This Hedge Fund Billionaire Is The Latest Buyer Of Marijuana Stocks

Hedge fund billionaire Leon Cooperman has personally invested in Chicago-based cannabis cultivator Green Thumb Industries (GTBIF), making him the latest big investor in marijuana stocks.

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Green Thumb founder and Chairman Ben Kovler told IBD that Cooperman, the founder of Omega Advisors, invested this year. He declined to say what Cooperman's stake was in the company or the dollar amount of the investment.

"It gives us confidence in the business plan," Kovler said of the backing from Cooperman. "It legitimizes what's happening. Here is a guy who has seen cycles over and over and understood how to create wealth over time.

In an interview with Marijuana Business Daily, Cooperman said, "I've known Ben Kovler since birth – he's an impressive young man. I think he has great vision for this industry."

Kovler, whose father is in the investment business, said he believed the two were first introduced in the early 2000s.

Marijuana stocks have boomed for much of this month. Not Thursday, however. Cronos Group(CRON) plummeted 28% in the stock market today, after short-seller Citron Research raised questions about the size of its distribution agreements in Canada, transparency surrounding a product recall this year and the timing of a round of fundraising.

Canopy Growth (CGC) fell 4%. Tilray (TLRY) gave up 4.9%. Green Thumb, which trades over the counter, slipped 1.7% in more than five times the normal volume.

Green Thumb: No Bubble In Marijuana Stocks

During Green Thumb's earnings call late Tuesday, Kovler cautioned against comparisons to a marijuana industry bubble.

"There is a tidal wave of consumer demand, and this is real," he said. "This is not like the internet in the late '90s, where people thought the demand was coming.

"The demand for cannabis is here," he continued, "and the consumer wants trusted, reliable brands and products as a substitute for alcohol and opioids, and more and more, as a supplement to enhance and elevate his or her daily life."

Kovler also said the Illinois market is at the beginning of an "inflective" period, while the market in California couldn't be ignored.

He added that the company was actively studying the international market, but remained "pretty heads-down in the U.S."

Part of the recent euphoria in marijuana stocks was stoked by the planned $3.8 billion investment in Canopy Growth from Corona parent Constellation Brands (STZ). Goldman Sachs(GS), where Cooperman was once a partner, advised Constellation on that transaction. Bank of America Merrill Lynch is providing the financing.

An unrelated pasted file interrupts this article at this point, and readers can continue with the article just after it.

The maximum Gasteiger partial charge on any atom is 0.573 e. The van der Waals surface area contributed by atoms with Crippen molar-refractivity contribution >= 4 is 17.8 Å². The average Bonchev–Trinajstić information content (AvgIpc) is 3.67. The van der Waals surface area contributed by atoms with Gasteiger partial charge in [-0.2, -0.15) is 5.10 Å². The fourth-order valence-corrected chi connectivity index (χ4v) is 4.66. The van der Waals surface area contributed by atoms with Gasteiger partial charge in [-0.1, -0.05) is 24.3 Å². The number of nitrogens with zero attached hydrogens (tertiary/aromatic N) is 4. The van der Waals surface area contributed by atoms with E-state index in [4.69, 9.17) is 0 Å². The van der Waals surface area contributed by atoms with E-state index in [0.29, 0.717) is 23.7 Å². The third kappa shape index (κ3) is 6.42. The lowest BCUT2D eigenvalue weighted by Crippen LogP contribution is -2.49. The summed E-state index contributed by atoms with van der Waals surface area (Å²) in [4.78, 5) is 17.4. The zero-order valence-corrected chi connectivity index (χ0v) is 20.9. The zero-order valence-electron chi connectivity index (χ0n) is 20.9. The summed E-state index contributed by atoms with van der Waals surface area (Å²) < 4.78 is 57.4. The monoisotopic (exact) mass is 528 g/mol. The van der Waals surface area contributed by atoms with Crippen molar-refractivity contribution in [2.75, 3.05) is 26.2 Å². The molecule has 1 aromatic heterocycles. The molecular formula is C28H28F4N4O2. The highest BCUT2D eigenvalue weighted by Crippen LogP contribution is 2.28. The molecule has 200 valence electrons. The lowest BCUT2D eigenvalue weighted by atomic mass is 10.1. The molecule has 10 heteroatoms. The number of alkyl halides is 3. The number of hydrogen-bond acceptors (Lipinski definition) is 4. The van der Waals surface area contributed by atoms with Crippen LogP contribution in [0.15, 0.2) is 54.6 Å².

And before that, Acreage Holdings, another U.S. cannabis company, said in July that it landed $119 million in new funding. Tilray, the first pure-play marijuana IPO on a major U.S. exchange, said its debut raised $163.6 million in net proceeds.

Green Thumb went public in Canada via a reverse takeover in June. The company has eight manufacturing facilities and licenses for 59 retail locations across eight markets. During the second quarter, the company's revenue nearly tripled — surging 291% — to $13.6 million. Net income was positive.

Cooperman Looks Past Omega

Cooperman was present on Green Thumb's second-quarter earnings conference call on Tuesday, during which he congratulated the company on its launch. He asked management several questions.

The first pertained to a bill in Illinois, signed into law on Tuesday, that would enable access to medical marijuana as a replacement for opioids such as Vicodin and OxyContin. The others were about Constellation's investment in Canopy, and the opportunities in California and internationally.

According to the Wall Street Journal, Cooperman said he was winding down Omega due to his age, 75, and an effort to reduce stress.

"I don't want to spend the rest of my life chasing the S&P 500 and focused on generating returns on investor capital," he said in a letter to clients cited by the Journal.

Last year, Omega agreed to pay roughly $5 million to settle allegations from the SEC that the firm ran afoul of insider-trading rules. According to a regulatory filing in August, Omega's biggest holdings included First Data (FDC) and Ocwen Financial (OCN).

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